Category Archives: Historical

One Summer

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Title: One Summer: America 1927

Author: Bill Bryson

Publisher: Doubleday, 2013

Summary/Review: Reading this book is like having a friendly historian take you by the arm and walk you through a momentous summer in America a long time ago – 1927. Not just any summer to be sure, but a summer that included a long list of history-making events:

· The flight of Charles Lindbergh revolutionizing modern flight forever.

· Babe Ruth- changing the way baseball is played forever.

· Prohibition – making alcohol in the United States even more prevalent.

· Sacco and Venzetti – were they guilty? The evidence just wasn’t there.

· The invention of the television – “Commercial Use in Doubt”!!

· Talking motion pictures

And the list goes on.

Bill Bryson weaves the extraordinary story as he moves from one subject to another and breathes life into a time that I did not know much about-until now!

Who will like this book?:  History buffs

If you like this, try this:  If you liked Bill Bryson’s writing, he has quite a few other books – most popular titles include “A Walk in the Woods” and “A Short History of Nearly Everything”.  If you’re interested in more history, Erik Larson (“Devil in the White City”, “Garden of Beasts” is a popular historical author, and Vincent Bugliosi (“Four Days in November”, “Helter Skelter”) deals more with real crime.

Recommended by: Sue Z, Reference Librarian

If this looks like a book you’d like to try, visit the Fairfield Public Library catalog to see if it’s available and/or to place a hold.

 

All the Light we Cannot See

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Title: All the Light We Cannot See

Author: Anthony Doerr

Publisher: Scribner, May 2014

Summary/Review: It is 1934 and Marie-Laure is just 6 years old when she loses her sight. Her father, the principle locksmith for the National Museum of Natural History in Paris, teaches her well how to adjust to her blindness. As she grows, Marie-Laure’s curiosity and intelligence blossom even as the threat of a world war looms. When Hitler and his army begin their attempt to dominate Europe, Monsieur LeBlanc must flee Paris with Marie-Laure ahead of the impending invasion.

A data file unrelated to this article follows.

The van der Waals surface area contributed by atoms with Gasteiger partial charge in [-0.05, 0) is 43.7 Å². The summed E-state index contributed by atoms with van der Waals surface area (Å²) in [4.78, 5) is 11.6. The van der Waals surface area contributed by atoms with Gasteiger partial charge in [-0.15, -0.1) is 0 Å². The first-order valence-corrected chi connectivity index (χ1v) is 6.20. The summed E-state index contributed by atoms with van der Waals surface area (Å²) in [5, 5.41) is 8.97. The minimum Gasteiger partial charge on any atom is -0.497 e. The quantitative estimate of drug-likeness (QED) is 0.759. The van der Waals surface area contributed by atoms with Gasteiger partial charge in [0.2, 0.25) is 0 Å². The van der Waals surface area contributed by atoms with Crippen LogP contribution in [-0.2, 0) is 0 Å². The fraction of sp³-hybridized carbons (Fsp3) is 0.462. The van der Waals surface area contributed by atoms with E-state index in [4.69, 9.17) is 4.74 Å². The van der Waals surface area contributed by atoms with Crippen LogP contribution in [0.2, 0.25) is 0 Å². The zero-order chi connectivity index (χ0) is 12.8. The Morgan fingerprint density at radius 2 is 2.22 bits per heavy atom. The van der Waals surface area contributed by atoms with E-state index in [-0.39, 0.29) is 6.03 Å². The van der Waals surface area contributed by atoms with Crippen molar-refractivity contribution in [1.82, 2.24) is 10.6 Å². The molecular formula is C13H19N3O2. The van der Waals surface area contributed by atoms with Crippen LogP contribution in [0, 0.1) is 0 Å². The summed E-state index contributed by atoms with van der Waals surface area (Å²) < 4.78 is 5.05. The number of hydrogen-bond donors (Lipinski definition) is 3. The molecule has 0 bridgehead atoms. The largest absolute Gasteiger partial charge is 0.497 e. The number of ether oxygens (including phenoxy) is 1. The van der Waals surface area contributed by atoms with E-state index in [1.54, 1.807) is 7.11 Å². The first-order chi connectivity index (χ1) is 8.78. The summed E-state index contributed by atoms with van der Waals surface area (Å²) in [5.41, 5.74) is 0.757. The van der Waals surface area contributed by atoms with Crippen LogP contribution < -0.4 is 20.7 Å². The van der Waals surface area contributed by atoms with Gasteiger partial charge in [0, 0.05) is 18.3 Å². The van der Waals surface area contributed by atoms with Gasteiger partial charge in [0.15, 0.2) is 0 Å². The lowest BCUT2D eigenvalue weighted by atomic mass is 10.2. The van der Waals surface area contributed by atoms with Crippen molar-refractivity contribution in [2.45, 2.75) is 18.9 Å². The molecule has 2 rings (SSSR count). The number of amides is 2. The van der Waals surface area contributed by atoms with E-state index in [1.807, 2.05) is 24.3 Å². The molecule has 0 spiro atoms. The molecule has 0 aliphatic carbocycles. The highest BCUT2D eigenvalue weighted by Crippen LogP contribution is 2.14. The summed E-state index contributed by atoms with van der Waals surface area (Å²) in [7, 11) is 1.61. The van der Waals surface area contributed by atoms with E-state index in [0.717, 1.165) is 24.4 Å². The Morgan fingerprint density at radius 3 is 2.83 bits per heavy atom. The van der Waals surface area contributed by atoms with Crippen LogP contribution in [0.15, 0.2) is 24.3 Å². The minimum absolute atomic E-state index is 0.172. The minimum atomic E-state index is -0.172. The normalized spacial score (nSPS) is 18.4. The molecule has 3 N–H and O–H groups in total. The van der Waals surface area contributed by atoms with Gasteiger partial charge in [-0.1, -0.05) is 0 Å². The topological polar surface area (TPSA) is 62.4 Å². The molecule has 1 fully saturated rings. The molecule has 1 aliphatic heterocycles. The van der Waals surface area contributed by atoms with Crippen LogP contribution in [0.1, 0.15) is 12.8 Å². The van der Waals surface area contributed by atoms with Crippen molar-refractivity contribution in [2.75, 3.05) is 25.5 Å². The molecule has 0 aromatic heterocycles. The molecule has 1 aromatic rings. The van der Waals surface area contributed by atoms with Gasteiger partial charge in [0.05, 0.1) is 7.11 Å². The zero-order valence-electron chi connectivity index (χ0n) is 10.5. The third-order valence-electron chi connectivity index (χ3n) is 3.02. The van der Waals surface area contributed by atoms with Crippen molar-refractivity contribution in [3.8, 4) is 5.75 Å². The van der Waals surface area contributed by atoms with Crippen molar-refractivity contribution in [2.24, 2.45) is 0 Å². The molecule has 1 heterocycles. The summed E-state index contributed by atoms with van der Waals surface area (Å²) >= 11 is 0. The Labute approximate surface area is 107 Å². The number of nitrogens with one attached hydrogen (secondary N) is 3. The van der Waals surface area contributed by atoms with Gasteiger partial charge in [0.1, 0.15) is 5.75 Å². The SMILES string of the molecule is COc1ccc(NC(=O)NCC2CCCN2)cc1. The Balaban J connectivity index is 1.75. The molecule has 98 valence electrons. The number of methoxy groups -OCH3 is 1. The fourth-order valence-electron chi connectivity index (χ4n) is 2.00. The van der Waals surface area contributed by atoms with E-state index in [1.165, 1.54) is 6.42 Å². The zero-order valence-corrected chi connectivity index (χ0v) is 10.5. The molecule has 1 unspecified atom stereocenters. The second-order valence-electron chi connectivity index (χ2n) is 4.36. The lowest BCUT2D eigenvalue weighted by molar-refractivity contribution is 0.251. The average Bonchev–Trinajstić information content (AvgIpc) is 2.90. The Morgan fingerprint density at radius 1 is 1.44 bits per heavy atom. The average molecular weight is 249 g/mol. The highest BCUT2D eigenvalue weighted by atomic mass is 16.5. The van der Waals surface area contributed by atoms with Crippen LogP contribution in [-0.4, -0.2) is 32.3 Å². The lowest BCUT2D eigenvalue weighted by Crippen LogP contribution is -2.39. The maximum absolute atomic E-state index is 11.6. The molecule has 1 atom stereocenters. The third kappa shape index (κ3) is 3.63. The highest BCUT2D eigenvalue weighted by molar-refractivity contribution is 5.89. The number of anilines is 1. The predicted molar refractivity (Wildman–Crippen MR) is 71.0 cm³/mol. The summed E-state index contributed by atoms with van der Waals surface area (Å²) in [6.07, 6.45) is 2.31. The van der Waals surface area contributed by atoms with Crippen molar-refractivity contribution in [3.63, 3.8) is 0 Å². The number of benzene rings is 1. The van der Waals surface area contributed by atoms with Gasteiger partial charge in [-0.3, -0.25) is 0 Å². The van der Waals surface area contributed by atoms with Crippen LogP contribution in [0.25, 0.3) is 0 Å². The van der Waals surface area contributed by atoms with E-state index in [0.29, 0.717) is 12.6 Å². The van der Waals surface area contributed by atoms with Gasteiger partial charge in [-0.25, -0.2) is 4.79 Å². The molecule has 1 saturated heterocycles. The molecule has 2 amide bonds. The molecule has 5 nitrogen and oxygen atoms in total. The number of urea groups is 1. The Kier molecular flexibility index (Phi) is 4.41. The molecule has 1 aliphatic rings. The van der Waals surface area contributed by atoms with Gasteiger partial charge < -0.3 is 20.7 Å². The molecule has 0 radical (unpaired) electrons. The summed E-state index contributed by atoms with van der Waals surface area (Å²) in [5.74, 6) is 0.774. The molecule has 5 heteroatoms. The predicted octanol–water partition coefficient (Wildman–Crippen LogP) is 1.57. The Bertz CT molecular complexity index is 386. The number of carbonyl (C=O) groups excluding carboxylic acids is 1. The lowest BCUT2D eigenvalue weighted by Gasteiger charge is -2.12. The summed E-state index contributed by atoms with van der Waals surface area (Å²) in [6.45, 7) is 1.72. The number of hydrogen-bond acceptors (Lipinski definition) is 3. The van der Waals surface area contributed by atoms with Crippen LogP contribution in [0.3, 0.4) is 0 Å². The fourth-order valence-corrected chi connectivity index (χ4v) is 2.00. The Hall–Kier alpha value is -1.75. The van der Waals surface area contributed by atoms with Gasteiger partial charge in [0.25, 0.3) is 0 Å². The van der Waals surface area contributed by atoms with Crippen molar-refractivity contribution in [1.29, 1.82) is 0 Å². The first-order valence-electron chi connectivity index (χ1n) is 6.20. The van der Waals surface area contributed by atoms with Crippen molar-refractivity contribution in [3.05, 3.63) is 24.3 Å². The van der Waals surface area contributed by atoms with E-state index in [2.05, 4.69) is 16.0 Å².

It is 1934 and 8 year old Werner Pfennig and his sister Jutta are living in an orphanage in Germany. Their favorite pastime of building and fixing radios, and listening to broadcasts from all over Europe, becomes increasingly difficult as the Nazi party begins to censor what German citizens are allowed to listen to. Before they are completely cut off from the outside world, Werner and Jutta see and hear enough to be frightened of what their country and countrymen are becoming. As Werner gets closer to his 15th birthday and his obligatory job in the local mine, an opportunity arises that will change his life forever.

All the Light We Cannot See is the mesmerizing story of Marie-Laure and Werner and their struggle to survive in a world at war. On opposite sides but so very alike, both are thrust into situations that they cannot control and their palpable fear and frustration can be keenly felt. Doerr’s writing is nothing short of perfect. I was absolutely captivated by this novel and I now consider it one of my top 10 favorite novels of all time.

Who will like this?:  Someone looking for a historical novel on World War II. Someone who is not afraid to take an emotional journey through war – be prepared for characters that will stay with you.

If you like this, try this:  Book Thief by Marcus Zusak or Life After Life by Kate Atkinson.  If you enjoyed Anthony Doerr’s writing style, he has written other books, including “The Shell Collector” and “Memory Wall” (short stories) and “About Grace”, a novel.

Recommended by: Sue B, Circulation Coordinator

If this looks like a book you’d like to read, visit the Fairfield Public Library catalog to see if it’s available and/or place a hold!

Aviator’s Wife

aviator's wife

Title: The Aviator’s Wife

Author: Melanie Benjamin

Publisher: Delacorte Press, January 2013

Summary/Review: This book tells the story of Anne Morrow from time she meets Charles Lindbergh through his death. Although she is the plainest and humblest of Ambassador Morrow’s daughters, Anne is the one who is swept off her feet by the dashing, great aviator. Their adventures and eventual marriage make for a compelling story. The book is aptly named because in many ways Anne gave up her own identity through her devotion to her famous husband. The tragedy of losing their first child and its effect on each of them is a key element. There are other hardships that Anne is forced to deal with including dealing with Charles’ odd behaviors and his constant absence, leaving her to raise her children virtually alone. Through it all, she maintains her pride and strength as she develops her own sense of self. One never knows what really goes on in a marriage, but this well researched fictionalized account will keep you turning the pages.

Who will like this book: Readers who like historical fiction or anyone looking for a good read. If you liked Paula McLain’s The Paris Wife, you will enjoy this book.

Recommended by: Jan, Administration

Visit the Fairfield Public Library catalog to see if this book is available and to place a hold!

Calling Me Home

calling me home

Title: Calling Me Home

Author: Julie Kibler

Publisher: St. Martin’s Press, 2013